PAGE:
Arkadi
Arkadi

Annoying, maybe. But appalling? Pfft.

Charlie Seto
Charlie Seto

The Dakotas are riding an oil boom, and the service industry that goes with it. Let them have their balloon.

Jean Claude Cau
Jean Claude Cau

Well, they do boast an unemployment rate that is half of Minnesota's. MN shed 11000 jobs last month. Maybe we should tax those smokers some more....

David Lloyd
David Lloyd

Most intelligent folks know better. Hardly anything to get upset about.

Amy Glaser
Amy Glaser

Wisconsin has this on its "Welcome to Wisconsin" signs. In the place where it always had the governor's name, it says "Open for Business." Yup, that's what Scott Walker wanted instead of his name. Blech.

MicheleBachmann
MicheleBachmann topcommenter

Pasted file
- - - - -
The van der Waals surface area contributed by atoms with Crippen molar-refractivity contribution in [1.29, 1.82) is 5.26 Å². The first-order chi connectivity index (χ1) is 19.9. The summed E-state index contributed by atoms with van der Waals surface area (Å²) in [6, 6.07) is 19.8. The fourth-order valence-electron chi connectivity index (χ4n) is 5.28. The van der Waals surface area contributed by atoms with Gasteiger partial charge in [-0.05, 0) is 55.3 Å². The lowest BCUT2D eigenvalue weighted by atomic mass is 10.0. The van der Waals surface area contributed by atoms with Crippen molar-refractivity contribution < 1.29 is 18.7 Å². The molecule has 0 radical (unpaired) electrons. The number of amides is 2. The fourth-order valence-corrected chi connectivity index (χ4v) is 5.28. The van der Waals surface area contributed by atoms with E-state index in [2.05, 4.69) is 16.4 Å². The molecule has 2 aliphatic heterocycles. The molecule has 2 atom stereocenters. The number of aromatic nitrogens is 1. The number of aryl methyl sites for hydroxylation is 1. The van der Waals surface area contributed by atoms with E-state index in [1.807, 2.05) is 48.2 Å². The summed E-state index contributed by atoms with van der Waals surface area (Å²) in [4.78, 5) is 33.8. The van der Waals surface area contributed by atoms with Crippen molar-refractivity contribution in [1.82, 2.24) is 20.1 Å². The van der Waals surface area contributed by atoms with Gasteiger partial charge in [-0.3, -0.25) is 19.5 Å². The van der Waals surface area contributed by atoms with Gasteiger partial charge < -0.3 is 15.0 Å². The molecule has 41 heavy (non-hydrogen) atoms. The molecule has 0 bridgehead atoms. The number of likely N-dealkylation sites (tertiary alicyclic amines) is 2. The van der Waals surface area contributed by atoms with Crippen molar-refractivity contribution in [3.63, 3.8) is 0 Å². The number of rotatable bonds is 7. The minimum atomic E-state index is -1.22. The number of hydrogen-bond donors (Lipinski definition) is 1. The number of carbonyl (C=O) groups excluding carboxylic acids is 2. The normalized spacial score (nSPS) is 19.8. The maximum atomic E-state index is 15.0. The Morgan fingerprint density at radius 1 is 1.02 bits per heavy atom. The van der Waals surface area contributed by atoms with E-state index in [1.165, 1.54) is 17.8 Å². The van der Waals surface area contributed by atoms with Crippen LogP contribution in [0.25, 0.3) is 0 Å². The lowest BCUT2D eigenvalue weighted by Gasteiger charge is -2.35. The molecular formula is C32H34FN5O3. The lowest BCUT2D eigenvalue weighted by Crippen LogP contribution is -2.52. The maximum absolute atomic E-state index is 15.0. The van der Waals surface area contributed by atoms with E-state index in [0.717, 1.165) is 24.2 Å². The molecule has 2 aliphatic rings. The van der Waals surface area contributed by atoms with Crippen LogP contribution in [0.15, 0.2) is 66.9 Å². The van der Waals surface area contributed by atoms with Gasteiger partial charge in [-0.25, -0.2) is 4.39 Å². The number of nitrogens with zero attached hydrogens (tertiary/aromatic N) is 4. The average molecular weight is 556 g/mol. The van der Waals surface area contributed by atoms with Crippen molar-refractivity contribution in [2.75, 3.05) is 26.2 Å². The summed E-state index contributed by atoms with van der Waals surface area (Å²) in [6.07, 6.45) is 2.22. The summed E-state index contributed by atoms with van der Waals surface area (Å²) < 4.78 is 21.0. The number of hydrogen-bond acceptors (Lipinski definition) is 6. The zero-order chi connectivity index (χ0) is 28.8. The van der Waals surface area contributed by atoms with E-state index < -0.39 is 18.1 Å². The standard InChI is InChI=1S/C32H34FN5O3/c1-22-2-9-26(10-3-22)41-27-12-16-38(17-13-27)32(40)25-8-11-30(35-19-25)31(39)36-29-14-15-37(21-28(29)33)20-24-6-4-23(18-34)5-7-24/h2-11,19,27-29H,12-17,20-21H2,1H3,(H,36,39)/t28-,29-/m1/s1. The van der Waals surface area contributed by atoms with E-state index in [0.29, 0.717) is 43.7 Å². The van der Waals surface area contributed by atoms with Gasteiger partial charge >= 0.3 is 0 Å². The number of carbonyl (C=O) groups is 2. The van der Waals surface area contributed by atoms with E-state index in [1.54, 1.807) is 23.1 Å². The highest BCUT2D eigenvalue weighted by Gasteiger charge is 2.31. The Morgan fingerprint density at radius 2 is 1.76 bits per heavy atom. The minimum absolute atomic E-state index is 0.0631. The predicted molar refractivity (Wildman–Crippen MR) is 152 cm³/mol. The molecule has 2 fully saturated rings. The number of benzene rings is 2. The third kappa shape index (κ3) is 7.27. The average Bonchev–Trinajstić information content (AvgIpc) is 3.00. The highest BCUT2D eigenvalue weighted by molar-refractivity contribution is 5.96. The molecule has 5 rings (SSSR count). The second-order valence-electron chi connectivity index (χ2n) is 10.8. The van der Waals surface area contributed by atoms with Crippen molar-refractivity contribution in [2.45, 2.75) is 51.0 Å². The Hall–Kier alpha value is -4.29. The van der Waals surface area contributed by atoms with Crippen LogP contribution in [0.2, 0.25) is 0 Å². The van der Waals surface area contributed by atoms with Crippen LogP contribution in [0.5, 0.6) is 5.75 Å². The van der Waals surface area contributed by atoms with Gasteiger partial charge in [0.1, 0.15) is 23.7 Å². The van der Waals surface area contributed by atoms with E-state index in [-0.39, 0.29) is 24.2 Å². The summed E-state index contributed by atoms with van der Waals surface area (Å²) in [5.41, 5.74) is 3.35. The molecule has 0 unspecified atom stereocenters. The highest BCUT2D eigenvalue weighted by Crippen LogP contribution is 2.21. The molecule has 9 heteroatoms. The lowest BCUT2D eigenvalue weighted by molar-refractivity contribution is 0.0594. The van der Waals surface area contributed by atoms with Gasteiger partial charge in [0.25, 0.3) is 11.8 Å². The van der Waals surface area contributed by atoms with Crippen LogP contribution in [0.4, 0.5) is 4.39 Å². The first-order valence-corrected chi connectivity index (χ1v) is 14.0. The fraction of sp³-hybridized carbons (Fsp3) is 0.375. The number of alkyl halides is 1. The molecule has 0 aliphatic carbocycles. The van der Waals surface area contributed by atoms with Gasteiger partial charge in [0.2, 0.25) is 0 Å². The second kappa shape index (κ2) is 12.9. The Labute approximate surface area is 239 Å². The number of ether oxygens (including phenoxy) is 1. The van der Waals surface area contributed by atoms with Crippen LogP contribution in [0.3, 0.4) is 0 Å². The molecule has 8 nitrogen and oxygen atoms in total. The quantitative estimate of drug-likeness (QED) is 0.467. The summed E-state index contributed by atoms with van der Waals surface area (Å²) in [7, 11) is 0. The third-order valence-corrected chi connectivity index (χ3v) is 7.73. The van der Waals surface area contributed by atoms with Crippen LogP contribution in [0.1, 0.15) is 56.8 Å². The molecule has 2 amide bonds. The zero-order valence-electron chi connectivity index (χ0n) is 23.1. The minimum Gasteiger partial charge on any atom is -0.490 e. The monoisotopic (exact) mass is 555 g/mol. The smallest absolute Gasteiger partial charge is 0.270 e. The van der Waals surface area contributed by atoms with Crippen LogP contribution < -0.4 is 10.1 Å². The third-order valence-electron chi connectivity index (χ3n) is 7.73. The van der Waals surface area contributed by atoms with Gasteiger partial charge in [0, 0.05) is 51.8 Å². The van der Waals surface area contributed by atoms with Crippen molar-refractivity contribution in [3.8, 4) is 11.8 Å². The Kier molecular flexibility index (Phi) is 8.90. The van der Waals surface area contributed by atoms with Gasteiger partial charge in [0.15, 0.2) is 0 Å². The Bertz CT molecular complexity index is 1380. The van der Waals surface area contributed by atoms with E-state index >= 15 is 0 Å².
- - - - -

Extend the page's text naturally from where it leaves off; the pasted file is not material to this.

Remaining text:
Minnesota has always had the highest taxes in the 5 state area.  Minnesota has also had the highest quality of life, the highest wages, and the most fortune 500 companies per captia.   People don't want to live in North Dakota because it is a boring horrible place filled with small minded bigots.  No company with a smart CEO would move there because they would have trouble recruiting top talent.  Women, gay people, and minorities wouldn't want to live in North Dakota because of their redneck Republican laws.   Minnesota has culture, arts, and professional sports.  The University of Minnesota, St. Thomas, and the rest of the great colleges around here produce top talent.  That's what brings in business, not low taxes.  Smart states have high taxes which they invest in infrastructure, education, and quality of life.  They produce skilled talent and high paying jobs.   Dumb states have low taxes and no worker protections.  They use low wages to compete with China.  North Dakota is a dumb state that will rely on dumb billboards to attract jobs.  Minnesota is a smart state that has the highest percentage of adults with a college degree nationwide.  That's how we get jobs and wealth.  Lucky for Minnesota North Dakota will never be smart enough to turn their oil wealth into lasting wealth.  They will waste their money on fighting about what to name their college hockey team and expensive court cases involving abortion.  Minnesota will spend their money on education.